CHICAGO - Researchers studying the brain found that women taking oral contraceptives, commonly known as birth control pills, had significantly smaller hypothalamus volume, compared to women not taking the pill, according to a new study presented today at the annual meeting of the Radiological Society of North America (RSNA).
Located at the base of the brain above the pituitary gland, the hypothalamus produces hormones and helps regulate essential bodily functions including body temperature, mood, appetite, sex drive, sleep cycles and heart rate.
Structural effects of sex hormones, including oral contraceptive pills, on the human hypothalamus have never been reported, according to the researchers. This may be in part because validated methods to quantitatively analyze MRI exams of the hypothalamus have not been available.
"There is a lack of research on the effects of oral contraceptives on this small but essential part of the living human brain," said Michael L. Lipton, M.D., Ph.D., FACR, professor of radiology at the Gruss Magnetic Resonance Research Center at Albert Einstein College of Medicine and medical director of MRI Services at Montefiore Medical Center in New York City. "We validated methods for assessing the volume of the hypothalamus and confirm, for the first time, that current oral contraceptive pill usage is associated with smaller hypothalamic volume."
Oral contraceptives are among the most popular forms of birth control and are also used to treat a host of conditions, including irregular menstruation, cramps, acne, endometriosis and polycystic ovary syndrome. According to a 2018 report from the Centers for Disease Control and Prevention's National Center for Health Statistics, from 2015 to 2017 approximately 47 million women aged 15-49 in the U.S. reported current use of contraceptives. Of those, 12.6% used the pill.
In his study, Dr. Lipton and colleagues recruited a group of 50 healthy women, including 21 women who were taking oral contraceptives. All 50 women underwent brain MRI, and a validated approach was used to measure hypothalamic volume.
"We found a dramatic difference in the size of the brain structures between women who were taking oral contraceptives and those who were not," Dr. Lipton said. "This initial study shows a strong association and should motivate further investigation into the effects of oral contraceptives on brain structure and their potential impact on brain function."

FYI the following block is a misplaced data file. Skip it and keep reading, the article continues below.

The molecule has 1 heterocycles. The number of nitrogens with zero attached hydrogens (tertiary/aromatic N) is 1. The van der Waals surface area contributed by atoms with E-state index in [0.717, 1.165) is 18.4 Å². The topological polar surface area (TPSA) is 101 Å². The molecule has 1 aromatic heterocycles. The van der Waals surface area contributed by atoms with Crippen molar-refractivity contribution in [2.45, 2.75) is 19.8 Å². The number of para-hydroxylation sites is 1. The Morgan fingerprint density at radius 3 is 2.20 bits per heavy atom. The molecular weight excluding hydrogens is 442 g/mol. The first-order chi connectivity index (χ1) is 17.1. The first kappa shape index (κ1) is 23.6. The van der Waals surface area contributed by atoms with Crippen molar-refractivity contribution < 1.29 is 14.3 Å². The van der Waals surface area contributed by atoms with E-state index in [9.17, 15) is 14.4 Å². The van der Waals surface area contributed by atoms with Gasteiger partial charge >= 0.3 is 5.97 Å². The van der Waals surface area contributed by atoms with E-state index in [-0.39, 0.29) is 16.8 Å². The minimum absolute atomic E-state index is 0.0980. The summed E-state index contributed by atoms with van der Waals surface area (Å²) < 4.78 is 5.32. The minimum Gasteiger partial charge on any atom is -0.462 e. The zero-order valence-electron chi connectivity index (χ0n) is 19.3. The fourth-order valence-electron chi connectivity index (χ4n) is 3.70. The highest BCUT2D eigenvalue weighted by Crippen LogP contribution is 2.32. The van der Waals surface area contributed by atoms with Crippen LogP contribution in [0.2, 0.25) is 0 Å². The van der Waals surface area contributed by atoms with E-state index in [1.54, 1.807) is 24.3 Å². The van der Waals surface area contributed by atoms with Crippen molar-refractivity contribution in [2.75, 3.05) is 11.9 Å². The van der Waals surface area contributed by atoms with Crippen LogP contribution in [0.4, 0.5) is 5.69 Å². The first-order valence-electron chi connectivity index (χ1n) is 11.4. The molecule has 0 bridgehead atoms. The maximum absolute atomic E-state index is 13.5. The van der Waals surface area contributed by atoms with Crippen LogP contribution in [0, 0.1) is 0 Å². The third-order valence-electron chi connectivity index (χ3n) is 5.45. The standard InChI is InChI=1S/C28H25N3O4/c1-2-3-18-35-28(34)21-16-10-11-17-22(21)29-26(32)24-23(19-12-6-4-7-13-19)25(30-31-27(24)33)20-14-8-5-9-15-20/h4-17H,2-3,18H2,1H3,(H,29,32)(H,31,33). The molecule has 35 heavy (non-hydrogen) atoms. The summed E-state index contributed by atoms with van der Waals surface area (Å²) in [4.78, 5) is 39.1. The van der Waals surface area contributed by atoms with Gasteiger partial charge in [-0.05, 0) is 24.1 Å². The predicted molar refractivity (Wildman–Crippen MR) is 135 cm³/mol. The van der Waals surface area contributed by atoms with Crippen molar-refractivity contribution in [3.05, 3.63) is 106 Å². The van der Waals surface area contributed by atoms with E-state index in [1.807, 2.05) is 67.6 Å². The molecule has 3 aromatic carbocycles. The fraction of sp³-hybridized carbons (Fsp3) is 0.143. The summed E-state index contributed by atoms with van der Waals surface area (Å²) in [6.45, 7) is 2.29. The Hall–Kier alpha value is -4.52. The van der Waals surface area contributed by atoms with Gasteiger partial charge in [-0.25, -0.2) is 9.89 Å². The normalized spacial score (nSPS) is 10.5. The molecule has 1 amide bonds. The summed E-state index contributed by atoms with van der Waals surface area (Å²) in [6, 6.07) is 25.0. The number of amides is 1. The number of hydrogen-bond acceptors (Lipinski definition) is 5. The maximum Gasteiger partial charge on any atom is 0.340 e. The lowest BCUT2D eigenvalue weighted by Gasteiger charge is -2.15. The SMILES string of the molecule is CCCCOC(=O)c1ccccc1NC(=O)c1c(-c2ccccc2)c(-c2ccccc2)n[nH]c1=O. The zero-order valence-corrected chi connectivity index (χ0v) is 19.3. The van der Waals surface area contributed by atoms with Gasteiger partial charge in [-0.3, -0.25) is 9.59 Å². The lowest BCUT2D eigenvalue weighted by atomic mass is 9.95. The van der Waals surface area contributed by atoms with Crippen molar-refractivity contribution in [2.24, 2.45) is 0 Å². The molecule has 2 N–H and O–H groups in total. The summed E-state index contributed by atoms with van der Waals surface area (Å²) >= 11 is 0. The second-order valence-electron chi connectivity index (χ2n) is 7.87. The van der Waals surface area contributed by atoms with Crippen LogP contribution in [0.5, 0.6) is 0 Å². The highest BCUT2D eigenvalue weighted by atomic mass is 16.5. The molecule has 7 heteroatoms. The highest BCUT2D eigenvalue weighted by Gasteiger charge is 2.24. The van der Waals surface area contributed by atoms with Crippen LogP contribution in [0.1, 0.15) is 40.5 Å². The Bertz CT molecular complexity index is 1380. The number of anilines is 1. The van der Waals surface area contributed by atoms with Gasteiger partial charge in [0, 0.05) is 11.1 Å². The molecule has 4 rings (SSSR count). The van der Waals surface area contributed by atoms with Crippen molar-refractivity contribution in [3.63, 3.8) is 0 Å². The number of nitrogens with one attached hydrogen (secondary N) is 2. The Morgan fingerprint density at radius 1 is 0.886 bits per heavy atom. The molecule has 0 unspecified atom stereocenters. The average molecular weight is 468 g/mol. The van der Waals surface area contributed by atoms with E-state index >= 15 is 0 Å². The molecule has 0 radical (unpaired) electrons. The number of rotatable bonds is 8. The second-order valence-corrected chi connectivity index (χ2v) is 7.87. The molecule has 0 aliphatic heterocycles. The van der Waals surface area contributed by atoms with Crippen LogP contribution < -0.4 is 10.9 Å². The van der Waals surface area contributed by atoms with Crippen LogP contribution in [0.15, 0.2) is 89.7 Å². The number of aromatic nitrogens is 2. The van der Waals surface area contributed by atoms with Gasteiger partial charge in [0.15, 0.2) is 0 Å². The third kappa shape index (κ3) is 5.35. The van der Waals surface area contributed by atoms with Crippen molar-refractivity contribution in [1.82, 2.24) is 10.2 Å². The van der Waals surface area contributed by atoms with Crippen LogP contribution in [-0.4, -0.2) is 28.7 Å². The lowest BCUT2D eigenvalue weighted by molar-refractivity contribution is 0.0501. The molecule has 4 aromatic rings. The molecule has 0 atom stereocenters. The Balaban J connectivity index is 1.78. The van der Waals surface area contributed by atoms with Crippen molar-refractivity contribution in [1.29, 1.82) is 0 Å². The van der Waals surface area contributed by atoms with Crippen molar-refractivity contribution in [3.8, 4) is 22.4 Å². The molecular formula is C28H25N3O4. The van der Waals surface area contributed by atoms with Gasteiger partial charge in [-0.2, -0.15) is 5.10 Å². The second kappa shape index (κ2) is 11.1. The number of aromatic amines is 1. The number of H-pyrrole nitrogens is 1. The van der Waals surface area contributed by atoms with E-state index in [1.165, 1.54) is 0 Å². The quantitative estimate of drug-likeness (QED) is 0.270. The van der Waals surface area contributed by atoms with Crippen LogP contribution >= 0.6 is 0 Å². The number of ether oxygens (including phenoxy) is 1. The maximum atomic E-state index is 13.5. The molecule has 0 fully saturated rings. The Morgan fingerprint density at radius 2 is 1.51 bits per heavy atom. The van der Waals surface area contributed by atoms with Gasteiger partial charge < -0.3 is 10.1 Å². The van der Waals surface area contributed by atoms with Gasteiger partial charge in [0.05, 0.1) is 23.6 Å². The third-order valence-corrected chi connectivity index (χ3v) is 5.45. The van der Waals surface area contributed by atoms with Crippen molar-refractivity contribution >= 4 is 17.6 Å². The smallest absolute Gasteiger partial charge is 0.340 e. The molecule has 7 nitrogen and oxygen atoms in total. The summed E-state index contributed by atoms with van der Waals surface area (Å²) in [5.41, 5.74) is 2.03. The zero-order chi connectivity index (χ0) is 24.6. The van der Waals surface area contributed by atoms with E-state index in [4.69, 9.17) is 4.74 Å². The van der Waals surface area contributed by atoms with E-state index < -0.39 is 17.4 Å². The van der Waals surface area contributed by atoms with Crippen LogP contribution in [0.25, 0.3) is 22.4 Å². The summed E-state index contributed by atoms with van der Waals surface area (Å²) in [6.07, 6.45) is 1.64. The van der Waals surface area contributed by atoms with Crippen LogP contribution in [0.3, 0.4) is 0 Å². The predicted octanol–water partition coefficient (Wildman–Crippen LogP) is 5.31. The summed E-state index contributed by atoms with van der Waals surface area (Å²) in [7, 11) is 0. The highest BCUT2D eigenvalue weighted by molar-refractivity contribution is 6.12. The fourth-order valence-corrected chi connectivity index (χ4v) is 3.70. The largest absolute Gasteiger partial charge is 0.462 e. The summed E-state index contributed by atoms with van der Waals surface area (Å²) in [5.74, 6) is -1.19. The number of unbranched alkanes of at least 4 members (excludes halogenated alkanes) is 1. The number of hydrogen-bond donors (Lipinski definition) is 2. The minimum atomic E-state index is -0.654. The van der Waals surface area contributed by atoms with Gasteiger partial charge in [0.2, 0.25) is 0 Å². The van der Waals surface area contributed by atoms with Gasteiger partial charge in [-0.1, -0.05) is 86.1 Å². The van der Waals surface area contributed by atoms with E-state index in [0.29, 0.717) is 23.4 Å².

Other findings from the study, which Dr. Lipton described as "preliminary," were that smaller hypothalamic volume was also associated with greater anger and showed a strong correlation with depressive symptoms. However, the study found no significant correlation between hypothalamic volume and cognitive performance.
Co-authors are Ke Xun Chen, M.D., Sandie Worley, B.S., Henry J. Foster, B.S., David Edasery, M.D., Shima Roknsharifi, M.D., and Chloe Ifrah, B.A. The study was funded by the National Institutes of Health/National Institute of Neurological Disorders and Stroke and by The Dana Foundation.
Note: Copies of RSNA 2019 news releases and electronic images will be available online at RSNA.org/press19 beginning Monday, Nov. 25.
RSNA is an association of over 53,400 radiologists, radiation oncologists, medical physicists and related scientists, promoting excellence in patient care and health care delivery through education, research and technologic innovation. The Society is based in Oak Brook, Ill. (RSNA.org)
Editor's note: The data in these releases may differ from those in the published abstract and those actually presented at the meeting, as researchers continue to update their data right up until the meeting.
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